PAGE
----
Director Mavourneen Varcoe Ryan directs young actors Janaya Schmitz

Theatre Diaries – Pt. II: On Your Marks

Barbara Roden's amusing blow by blow description of how a play comes together.

Wherein we follow the Winding Rivers Arts and Performance Society as it puts on a show. . . .

Jan. 20: The first rehearsal is a chance for the actors to get up on stage and see how it feels. In our case, the “stage” is a section of floor in the library at Ashcroft Secondary School, which has been measured and marked to conform to the space we’ll have on the real stage in the Community Hall. Stage Manager Jessica Clement has also used masking tape to show where the entrances are, so we can get used to going in and out at the right places.

We spend this rehearsal working on the crucial matter of “blocking”, which is what dictates every movement an actor makes on stage, from the moment she enters to the moment she exits. If left to their own devices, most actors would either plant themselves in a given spot on stage and stand there to deliver all their lines, regardless of what else was going on around them, or wander aimlessly about, bumping into things and getting in people’s way. It’s up to the director to ensure this doesn’t happen; hence blocking, which requires the skills of a choreographer, a traffic cop, and a visual artist.

The choreography is to ensure that everything flows and looks natural, while at the same time getting characters from point A to point B at the right time for exits, entrances, and interactions with other people (when the dialogue indicates that George slaps Principal Darling on the back, those two actors better be standing pretty close to each other, or things will get awkward). The traffic cop comes into play when there are several characters on stage at once, to ensure no one is standing in front of someone else and obscuring them from the audience. It’s also helpful in moving people along from just inside the entrances, otherwise you can quickly end up with a traffic jam. And the eye of a painter or photographer is useful, so that the people on stage are grouped in ways that are visually pleasing and balanced, rather than just standing in a long row, or bunched up together in one spot.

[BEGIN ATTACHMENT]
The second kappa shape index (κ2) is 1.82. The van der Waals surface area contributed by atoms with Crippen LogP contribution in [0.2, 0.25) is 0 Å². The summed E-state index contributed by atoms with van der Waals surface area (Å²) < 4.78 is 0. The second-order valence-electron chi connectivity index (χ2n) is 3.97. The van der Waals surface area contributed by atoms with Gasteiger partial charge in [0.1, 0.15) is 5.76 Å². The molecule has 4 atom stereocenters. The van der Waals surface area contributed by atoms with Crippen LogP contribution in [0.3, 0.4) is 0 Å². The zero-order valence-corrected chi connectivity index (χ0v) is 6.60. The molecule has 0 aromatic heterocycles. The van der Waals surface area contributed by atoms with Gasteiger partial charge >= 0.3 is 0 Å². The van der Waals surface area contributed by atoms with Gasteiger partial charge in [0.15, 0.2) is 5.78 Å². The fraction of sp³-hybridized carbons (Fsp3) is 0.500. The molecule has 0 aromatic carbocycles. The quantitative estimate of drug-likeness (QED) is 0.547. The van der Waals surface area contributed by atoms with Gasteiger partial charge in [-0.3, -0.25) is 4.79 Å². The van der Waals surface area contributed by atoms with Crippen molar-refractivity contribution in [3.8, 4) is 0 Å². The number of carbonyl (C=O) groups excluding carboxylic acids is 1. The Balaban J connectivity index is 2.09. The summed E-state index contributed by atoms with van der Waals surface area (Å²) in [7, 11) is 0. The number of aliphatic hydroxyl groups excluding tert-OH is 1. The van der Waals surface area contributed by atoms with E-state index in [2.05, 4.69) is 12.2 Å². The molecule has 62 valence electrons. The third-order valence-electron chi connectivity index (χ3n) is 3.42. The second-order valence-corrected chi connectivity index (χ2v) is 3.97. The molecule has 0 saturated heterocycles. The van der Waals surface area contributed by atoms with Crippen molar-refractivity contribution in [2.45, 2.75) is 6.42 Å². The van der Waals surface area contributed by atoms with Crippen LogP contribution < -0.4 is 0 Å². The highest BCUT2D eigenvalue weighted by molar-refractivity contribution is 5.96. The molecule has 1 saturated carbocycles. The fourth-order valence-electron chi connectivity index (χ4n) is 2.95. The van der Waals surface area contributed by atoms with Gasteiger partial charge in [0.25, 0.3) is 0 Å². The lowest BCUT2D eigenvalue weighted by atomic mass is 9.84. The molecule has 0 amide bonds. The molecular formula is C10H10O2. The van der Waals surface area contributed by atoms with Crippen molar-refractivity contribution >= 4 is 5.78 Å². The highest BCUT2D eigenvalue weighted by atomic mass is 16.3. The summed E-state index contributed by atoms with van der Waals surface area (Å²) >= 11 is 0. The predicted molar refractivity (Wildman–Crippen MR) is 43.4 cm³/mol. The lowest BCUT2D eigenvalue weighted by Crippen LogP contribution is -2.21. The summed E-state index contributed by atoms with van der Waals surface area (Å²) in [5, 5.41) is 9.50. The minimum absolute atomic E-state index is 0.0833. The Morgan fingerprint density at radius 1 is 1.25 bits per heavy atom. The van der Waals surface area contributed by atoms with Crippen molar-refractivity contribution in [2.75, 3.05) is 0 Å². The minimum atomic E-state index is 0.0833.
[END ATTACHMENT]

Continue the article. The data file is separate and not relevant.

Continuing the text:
Blocking is a fairly intensive process; almost every line that’s delivered is a cue for our director, Mavourneen, to stop whoever’s speaking and indicate to the people on the stage where they should be or move to. It takes almost 100 minutes to block a section of play that will take just over 30 minutes to perform, and we know that there will be tweaks to what we’ve just blocked as the rehearsals progress and Mavourneen gets a better idea of how she wants things to look.

We’re also busy tweaking the Americanisms in the play, and replacing them with Canadian references. The Internal Revenue Service becomes Revenue Canada, the FBI is transformed into the RCMP, and a governor becomes a senator (which allows us to insert a topical reference to our current senate scandal). The most difficult adjustment is to the fact that Jake the security guard is now Jackie; all references to him and he and sir (and of course Jake) have to be changed to her and she and ma’am and Jackie, which is harder than you’d think.

Jan. 21: More blocking; but there’s light at the end of the tunnel.

Jan. 25: Time to see how much blocking we can recall, as we take it from the top. There are still pauses to fine-tune a few things, but this time we progress through the script much faster, which is cheering. It becomes apparent that the last scene is going to need all of Mavourneen’s skill at handling a large group of people; most of the 21 cast members are on stage together at one point, so there’s not a lot of room for error. In fact, there’s not a lot of room, period. I can see more tweaks coming soon…

Barbara Roden

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